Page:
Excuses versus solutions


Share on LinkedIn

You’ve heard this before, right?  “Due to current circumstances, we’re experiencing longer-than-usual wait times.”  Those “circumstances” can vary.  Over the past twenty months, of course, it has been Covid-19.  Sometimes it’s the holidays.  Sometimes brands stiff-arm you without even giving you the courtesy of telling you why.  There’s even a brand that I call rarely…maybe once or twice a year…and they’ve been using the longer-than-usual wait times idiom as long as I can remember.  Whenever was it ‘usual’?

Here’s the thing:  Things are tough all over.

These past couple years have been hard on all of us.  No brand didn’t have a disruption due to Covid.  Some brands took off like a rocket (those that deliver stuff to your house), while others (lots of brick-and-mortar, tons of hotel/restaurant/entertainment) will never see the light of day again.  But just because your business may have taken off last year due to demand, that doesn’t mean you didn’t incur some disruption and even pain…a sudden influx of business, if you’re not capable of handling it, can often do as much damage to your brand as if nobody comes around anymore at all.  Some brands failed under the weight of success.  Some brands took that as a challenge and doubled down on their Customer-centric aim and Brand Promise alignment.  I’ve spoken with a lot of business leaders in the past year, and one thing I can tell you about those who thrived under the pressure of suddenly increased Customer demand are those that adhered most closely to their core corporate focus and Brand Promise.  They thought much less about whatever particular item or service they sold and much more about the role they endeavor to play in the lives of their Customers.  That singular focus on the Customer and that quest for alignment helped them pivot and adjust, coming out of 2020 and through 2021 stronger than they’d previously been.  Naturally, it helped to be in the ‘right’ type of business, but there were many whose fortunes had been made pre-pandemic in ways that were completely impossible to do (due to regulations, emergencies, or absent Customers) with all that going on.  Many of them survived because they had not just great mission and vision statements, but because they believed in them, and drove their Customers’ experiences to align with them.

It’s those brands that offered solutions instead of excuses.  For a while (say, the first month or two?), there was a lot of goodwill on the part of Customers who were sympathetic to brands they loved.  “What are ya gonna do?” we’d say.  But still to this day, with so much opened up, with so much going on, there are still many brands who are using last year as an excuse.  I still hear IVR outgoing messages that reference Covid as the reason why I’m waiting on hold endlessly.  Really?  After nearly two years you haven’t figured out how to deal with it?  It may sound uncharitable, but when your competitors are no longer using excuses that everybody had to live through, you don’t have an excuse anymore.  It’s often said that you can tell the true character of a person by how he or she acts under pressure…everybody is a great person when everything’s going just swimmingly.  But when stressors weigh down and time is tight, those who keep their cool shine.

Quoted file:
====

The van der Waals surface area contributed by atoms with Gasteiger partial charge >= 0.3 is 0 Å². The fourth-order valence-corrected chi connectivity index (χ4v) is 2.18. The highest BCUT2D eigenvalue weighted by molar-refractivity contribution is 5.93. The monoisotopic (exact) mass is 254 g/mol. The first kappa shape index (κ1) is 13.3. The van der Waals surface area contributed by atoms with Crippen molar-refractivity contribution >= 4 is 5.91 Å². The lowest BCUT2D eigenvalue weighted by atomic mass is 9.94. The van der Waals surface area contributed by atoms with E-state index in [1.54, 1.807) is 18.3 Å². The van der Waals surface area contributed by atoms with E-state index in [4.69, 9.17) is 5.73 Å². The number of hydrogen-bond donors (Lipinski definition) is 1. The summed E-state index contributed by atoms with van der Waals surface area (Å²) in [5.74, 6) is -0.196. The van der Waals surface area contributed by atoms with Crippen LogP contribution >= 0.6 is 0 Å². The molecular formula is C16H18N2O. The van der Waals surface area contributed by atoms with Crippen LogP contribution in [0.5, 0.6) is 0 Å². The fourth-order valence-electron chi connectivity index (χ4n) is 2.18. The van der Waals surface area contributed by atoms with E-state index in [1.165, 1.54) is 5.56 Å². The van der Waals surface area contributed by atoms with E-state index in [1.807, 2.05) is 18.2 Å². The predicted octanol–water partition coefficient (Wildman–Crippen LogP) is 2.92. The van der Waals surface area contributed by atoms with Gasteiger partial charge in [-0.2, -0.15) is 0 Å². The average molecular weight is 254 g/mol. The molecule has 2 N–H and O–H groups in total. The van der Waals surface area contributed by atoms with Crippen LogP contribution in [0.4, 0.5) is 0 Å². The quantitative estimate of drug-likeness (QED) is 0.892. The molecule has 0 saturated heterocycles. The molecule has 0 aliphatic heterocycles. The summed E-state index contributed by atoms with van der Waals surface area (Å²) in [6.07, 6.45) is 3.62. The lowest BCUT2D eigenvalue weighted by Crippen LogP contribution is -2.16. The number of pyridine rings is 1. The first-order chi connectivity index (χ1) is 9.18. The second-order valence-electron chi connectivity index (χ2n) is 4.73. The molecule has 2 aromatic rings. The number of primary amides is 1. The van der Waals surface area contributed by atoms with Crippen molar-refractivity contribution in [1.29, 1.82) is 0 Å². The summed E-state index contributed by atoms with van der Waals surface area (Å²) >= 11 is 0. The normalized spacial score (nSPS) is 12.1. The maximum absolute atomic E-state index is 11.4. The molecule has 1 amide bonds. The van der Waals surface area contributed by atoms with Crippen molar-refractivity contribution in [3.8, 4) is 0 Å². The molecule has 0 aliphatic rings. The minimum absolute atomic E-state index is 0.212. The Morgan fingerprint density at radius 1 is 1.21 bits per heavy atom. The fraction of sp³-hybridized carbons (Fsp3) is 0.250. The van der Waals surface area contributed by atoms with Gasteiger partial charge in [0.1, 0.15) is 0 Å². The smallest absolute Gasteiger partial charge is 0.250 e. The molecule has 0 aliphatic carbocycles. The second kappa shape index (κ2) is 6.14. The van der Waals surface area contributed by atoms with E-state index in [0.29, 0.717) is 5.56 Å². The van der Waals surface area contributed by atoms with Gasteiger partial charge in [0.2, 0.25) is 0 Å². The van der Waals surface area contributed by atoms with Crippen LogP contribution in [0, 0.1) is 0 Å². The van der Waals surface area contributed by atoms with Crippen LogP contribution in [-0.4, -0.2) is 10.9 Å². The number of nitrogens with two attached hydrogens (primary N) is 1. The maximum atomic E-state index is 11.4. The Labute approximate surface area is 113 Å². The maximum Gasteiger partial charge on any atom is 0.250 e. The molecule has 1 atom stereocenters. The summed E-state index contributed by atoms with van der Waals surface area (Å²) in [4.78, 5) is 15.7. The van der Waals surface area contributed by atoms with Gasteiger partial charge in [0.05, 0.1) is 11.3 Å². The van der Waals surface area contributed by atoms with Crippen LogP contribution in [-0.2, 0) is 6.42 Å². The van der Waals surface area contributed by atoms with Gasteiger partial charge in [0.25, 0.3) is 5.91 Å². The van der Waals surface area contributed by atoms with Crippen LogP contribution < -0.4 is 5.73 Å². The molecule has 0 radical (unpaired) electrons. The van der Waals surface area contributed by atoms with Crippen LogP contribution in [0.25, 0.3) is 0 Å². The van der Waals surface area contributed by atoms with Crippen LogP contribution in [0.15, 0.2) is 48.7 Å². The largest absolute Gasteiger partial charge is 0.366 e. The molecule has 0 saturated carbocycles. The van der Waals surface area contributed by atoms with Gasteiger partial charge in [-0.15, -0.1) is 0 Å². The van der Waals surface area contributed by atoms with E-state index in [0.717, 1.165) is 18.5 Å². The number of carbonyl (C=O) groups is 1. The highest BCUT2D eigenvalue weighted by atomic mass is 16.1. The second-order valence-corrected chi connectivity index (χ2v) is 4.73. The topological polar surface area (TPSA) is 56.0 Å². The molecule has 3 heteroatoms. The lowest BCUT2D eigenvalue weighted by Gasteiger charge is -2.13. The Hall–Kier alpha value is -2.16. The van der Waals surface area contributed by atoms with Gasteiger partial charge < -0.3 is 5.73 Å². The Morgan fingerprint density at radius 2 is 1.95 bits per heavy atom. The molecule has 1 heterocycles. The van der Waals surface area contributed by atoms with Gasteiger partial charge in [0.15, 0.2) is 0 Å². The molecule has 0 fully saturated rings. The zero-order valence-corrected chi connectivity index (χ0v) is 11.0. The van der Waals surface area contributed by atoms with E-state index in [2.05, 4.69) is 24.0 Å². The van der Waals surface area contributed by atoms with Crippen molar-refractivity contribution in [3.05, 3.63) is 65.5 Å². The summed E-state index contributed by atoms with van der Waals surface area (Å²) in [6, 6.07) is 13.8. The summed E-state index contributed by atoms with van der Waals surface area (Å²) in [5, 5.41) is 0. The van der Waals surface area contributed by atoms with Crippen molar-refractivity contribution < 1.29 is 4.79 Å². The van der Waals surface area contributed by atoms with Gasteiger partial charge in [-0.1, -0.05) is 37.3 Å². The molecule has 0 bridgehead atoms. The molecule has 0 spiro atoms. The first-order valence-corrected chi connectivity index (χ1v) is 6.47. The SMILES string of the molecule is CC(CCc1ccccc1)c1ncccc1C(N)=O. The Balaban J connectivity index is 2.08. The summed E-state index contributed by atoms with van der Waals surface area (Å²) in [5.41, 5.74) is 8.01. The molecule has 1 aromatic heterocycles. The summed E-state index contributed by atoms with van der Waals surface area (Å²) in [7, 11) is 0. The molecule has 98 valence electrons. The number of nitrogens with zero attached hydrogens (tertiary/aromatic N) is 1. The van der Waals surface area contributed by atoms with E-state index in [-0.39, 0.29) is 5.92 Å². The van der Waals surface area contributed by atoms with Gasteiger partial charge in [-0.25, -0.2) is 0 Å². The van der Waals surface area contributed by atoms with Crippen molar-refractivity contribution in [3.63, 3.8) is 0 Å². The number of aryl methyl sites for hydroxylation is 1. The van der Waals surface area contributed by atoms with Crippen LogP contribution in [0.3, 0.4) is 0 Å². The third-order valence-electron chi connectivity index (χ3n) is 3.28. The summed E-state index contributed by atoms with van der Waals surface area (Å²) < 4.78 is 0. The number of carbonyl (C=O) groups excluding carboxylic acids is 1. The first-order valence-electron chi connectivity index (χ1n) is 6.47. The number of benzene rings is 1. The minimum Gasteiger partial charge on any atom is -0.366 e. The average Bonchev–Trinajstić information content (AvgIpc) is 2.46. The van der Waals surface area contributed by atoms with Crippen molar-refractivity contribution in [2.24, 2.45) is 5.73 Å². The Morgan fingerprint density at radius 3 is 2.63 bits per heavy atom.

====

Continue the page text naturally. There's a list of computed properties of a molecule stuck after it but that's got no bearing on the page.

Not everybody will operate at the same speed, and some brands—often just due to their sheer size or market share—can more easily adjust.  But if everybody else in your market (or maybe just a large number of them) seems to have figured it out while you’re still making excuses, it’s time to get on the ball.

Some brands are solution-forward, while some are excuse-forward.  Which are you?

Covid led to plenty of excuses, “due to Covid restrictions…”

But those brands that offer solutions rather than excuses win in the end.

Republished with author's permission from original post.

Nicholas Zeisler, CCXP, LSSBB
I’m a Customer Experience executive, certified Process Improvement professional, Agile Scrum Master, dynamic educator, change management strategist, and in-demand business and leadership coach. I've worked from the inside and from the outside; in organizations large and small; public sector and private; from oil and gas to technology to non-profit (with lots in between too). I've seen a lot, but I haven't seen it all.


Please use comments to add value to the discussion. Maximum one link to an educational blog post or article. We will NOT PUBLISH brief comments like "good post," comments that mainly promote links, or comments with links to companies, products, or services.

Please enter your comment!
Please enter your name here